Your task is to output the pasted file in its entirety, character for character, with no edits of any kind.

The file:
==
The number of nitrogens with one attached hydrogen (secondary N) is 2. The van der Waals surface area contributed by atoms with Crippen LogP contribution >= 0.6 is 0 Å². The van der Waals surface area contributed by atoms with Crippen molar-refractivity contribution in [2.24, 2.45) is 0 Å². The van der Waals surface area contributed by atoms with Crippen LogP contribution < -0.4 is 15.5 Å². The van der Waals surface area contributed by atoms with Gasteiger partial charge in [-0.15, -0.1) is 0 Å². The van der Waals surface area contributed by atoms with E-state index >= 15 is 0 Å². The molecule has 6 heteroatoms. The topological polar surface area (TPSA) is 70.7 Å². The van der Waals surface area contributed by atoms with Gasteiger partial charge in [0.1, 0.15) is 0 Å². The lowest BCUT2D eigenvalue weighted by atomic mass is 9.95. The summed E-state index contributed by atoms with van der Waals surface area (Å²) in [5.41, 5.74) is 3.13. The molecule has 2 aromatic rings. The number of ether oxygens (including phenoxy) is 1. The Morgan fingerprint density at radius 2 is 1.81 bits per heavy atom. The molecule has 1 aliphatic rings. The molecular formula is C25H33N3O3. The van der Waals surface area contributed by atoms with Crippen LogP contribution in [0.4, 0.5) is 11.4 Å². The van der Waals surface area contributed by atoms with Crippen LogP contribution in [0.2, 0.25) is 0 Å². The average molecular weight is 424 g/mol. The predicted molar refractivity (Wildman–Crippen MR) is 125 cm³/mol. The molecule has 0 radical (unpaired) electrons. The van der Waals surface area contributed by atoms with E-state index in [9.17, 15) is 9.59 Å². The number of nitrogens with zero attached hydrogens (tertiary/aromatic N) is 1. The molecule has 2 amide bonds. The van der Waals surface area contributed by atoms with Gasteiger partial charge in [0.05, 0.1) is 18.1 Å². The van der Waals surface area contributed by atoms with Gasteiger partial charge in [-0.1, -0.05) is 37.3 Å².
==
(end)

The number of nitrogens with one attached hydrogen (secondary N) is 2. The van der Waals surface area contributed by atoms with Crippen LogP contribution >= 0.6 is 0 Å². The van der Waals surface area contributed by atoms with Crippen molar-refractivity contribution in [2.24, 2.45) is 0 Å². The van der Waals surface area contributed by atoms with Crippen LogP contribution < -0.4 is 15.5 Å². The van der Waals surface area contributed by atoms with Gasteiger partial charge in [-0.15, -0.1) is 0 Å². The van der Waals surface area contributed by atoms with E-state index >= 15 is 0 Å². The molecule has 6 heteroatoms. The topological polar surface area (TPSA) is 70.7 Å². The van der Waals surface area contributed by atoms with Gasteiger partial charge in [0.1, 0.15) is 0 Å². The lowest BCUT2D eigenvalue weighted by atomic mass is 9.95. The summed E-state index contributed by atoms with van der Waals surface area (Å²) in [5.41, 5.74) is 3.13. The molecule has 2 aromatic rings. The number of ether oxygens (including phenoxy) is 1. The Morgan fingerprint density at radius 2 is 1.81 bits per heavy atom. The molecule has 1 aliphatic rings. The molecular formula is C25H33N3O3. The van der Waals surface area contributed by atoms with Crippen LogP contribution in [0.4, 0.5) is 11.4 Å². The van der Waals surface area contributed by atoms with Crippen LogP contribution in [0.2, 0.25) is 0 Å². The average molecular weight is 424 g/mol. The predicted molar refractivity (Wildman–Crippen MR) is 125 cm³/mol. The molecule has 0 radical (unpaired) electrons. The van der Waals surface area contributed by atoms with E-state index in [9.17, 15) is 9.59 Å². The number of nitrogens with zero attached hydrogens (tertiary/aromatic N) is 1. The molecule has 2 amide bonds. The van der Waals surface area contributed by atoms with Gasteiger partial charge in [0.05, 0.1) is 18.1 Å². The van der Waals surface area contributed by atoms with Gasteiger partial charge in [-0.1, -0.05) is 37.3 Å².